Chemical compounds, on the other hand, cannot be seen but play an equally important role in the making of a competent tire. Without giving away their secret sauce, BFG says its advanced soup of rubber elements enhances grip on rocks and slick surfaces.
It’s also a good looking tire, this. Make no mistake; there are folks who buy these and similar tires simply for their looks, never to turn a wheel in anger on surfaces rougher than the mall’s back lot. In fact, BFG estimates very nearly 40 percent—that’s two out of every five buyers – in the market for a tire like the KM3 buy it simply for the aesthetic purposes.
Leaving aside my opinions of those types of people for a moment, this helps explain why the KM3 is now available in no fewer than 59 sizes, nearly half of which are new compared to the old KM2 tire. Brodozers are usually equipped with 18-inch or 20-inch wheels, so BFGoodrich has sensibly decided to cater to this market. No sense in leaving cash on the table, after all.
Driving to the trailhead, we sampled the KM3 on public paved roads, a sensible test since most people will be driving on asphalt at some point, even if only on their way to bust some off-road moves. In an F-Series Super Duty shod with factory-sized 18s, road noise was acceptably muted especially when compared to the loud hum one normally associates with aggressive mud rubber. The tires also exhibited notably less squirm than, say, a winter tire.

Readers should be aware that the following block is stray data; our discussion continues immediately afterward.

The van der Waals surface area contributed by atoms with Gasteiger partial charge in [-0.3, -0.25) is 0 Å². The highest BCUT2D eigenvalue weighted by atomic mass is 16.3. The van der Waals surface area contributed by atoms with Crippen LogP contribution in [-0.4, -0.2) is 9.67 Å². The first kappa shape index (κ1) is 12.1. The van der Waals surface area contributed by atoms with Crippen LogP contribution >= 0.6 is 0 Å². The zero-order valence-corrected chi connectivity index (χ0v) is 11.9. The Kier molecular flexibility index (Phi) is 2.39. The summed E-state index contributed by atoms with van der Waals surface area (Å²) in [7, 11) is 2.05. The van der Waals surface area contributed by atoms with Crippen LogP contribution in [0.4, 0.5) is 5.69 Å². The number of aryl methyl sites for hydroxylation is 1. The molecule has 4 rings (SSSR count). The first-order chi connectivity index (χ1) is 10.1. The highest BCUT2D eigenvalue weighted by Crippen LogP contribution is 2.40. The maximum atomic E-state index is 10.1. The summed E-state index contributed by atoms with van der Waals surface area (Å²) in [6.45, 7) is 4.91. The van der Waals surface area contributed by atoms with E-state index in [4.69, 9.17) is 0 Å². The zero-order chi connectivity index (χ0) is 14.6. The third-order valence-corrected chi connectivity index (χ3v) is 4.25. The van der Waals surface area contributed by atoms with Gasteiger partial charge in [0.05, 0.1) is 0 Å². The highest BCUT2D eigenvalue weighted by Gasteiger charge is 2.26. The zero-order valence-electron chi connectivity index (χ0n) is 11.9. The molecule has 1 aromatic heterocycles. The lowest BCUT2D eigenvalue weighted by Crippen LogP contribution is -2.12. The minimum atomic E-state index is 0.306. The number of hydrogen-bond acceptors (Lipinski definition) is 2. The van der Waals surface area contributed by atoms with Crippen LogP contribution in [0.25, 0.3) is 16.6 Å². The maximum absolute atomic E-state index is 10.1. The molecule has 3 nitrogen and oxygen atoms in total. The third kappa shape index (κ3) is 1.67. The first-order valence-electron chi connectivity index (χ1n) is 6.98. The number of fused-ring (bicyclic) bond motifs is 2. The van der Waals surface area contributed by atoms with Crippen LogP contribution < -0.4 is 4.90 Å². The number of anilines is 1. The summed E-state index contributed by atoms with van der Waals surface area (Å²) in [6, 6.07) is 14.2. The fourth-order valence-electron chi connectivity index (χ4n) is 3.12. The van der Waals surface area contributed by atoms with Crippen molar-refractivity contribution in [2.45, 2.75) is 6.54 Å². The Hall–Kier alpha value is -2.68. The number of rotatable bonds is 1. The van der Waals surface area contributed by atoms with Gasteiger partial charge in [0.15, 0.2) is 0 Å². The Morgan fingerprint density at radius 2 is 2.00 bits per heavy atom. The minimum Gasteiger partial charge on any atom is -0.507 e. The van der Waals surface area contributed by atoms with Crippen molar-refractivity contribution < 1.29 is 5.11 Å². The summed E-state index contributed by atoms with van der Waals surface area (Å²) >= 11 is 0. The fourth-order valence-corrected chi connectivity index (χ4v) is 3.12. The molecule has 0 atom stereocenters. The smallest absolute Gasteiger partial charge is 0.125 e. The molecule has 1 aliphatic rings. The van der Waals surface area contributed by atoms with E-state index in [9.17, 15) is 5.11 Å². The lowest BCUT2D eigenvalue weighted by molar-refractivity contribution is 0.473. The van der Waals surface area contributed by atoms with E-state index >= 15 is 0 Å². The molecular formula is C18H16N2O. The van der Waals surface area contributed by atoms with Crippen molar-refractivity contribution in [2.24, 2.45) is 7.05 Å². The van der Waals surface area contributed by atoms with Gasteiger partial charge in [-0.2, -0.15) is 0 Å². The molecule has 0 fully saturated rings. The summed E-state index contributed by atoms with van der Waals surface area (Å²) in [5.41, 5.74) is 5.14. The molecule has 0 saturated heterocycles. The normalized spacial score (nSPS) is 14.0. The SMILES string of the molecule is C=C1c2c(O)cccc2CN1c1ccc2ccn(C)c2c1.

At the 4×4 Center, after a suitable amount of classroom and practical instruction, we jumped aboard V6-powered Jeep Wranglers equipped with a 3-inch lift and 35×12.5R17 KM3 tires. Despite their stance, this is actually one of the smallest 17-inch KM3s offered.
The rain was biblical, setting a good stage for ‘wheeling in the mud’.
Surrounded by ferns, fog, and tall trees, the Jurassic Park vibe was unmistakable. I half expected Jeff Goldblum to appear, shirtless and warning of a T-Rex headed our way.
Imbued with front and rear lockers, the Jeep and its KM3s scampered up and over the obstacles thrown at it, from deep mudholes to long and slick uphill stretches. From inside the Jeep, it was easy to see the KM3 tires flinging mud skyward and easy to feel all four corners digging in as the mud-terrains found traction. Your author is not an off-road pro by any stretch, yet plowing through these tough conditions required little more than an appropriate level of loud pedal and a basic understanding of gravity.
Resting at the summit, picking mud from my teeth and grinning, I watched other drivers make their way up the sluice. From this vantage, it was easy to see the KM3 evacuate mud from between its tread blocks thanks to those Mud-Phobic bars, sending dirt skyward in quantities sufficient to fill the hygiene needs of at least six Persian cats. If a clean(ish) tire is a happy tire, then the BFGoodrich KM3 is a very happy tire indeed.
As will be the customers who buy them, if the rictus grins on all our faces (journos and pros alike) were any indication.
The BFGoodrich KM3 tire, in all 59 sizes, is on sale now.